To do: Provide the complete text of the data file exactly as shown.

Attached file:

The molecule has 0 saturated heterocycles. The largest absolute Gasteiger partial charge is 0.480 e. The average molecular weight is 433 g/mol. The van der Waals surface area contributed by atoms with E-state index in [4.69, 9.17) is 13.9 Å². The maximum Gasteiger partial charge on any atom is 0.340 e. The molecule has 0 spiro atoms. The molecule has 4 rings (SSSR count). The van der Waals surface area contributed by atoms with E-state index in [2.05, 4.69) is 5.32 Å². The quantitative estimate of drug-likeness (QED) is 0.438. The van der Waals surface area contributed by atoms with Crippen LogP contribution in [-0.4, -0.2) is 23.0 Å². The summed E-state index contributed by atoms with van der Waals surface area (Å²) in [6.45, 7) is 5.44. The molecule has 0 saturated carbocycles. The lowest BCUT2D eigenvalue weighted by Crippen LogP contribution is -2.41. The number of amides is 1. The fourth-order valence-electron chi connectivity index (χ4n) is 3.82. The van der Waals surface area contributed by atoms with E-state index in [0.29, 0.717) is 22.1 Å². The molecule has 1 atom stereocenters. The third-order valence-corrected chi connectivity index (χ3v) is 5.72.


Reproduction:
The molecule has 0 saturated heterocycles. The largest absolute Gasteiger partial charge is 0.480 e. The average molecular weight is 433 g/mol. The van der Waals surface area contributed by atoms with E-state index in [4.69, 9.17) is 13.9 Å². The maximum Gasteiger partial charge on any atom is 0.340 e. The molecule has 0 spiro atoms. The molecule has 4 rings (SSSR count). The van der Waals surface area contributed by atoms with E-state index in [2.05, 4.69) is 5.32 Å². The quantitative estimate of drug-likeness (QED) is 0.438. The van der Waals surface area contributed by atoms with Crippen LogP contribution in [-0.4, -0.2) is 23.0 Å². The summed E-state index contributed by atoms with van der Waals surface area (Å²) in [6.45, 7) is 5.44. The molecule has 0 saturated carbocycles. The lowest BCUT2D eigenvalue weighted by Crippen LogP contribution is -2.41. The number of amides is 1. The fourth-order valence-electron chi connectivity index (χ4n) is 3.82. The van der Waals surface area contributed by atoms with E-state index in [0.29, 0.717) is 22.1 Å². The molecule has 1 atom stereocenters. The third-order valence-corrected chi connectivity index (χ3v) is 5.72.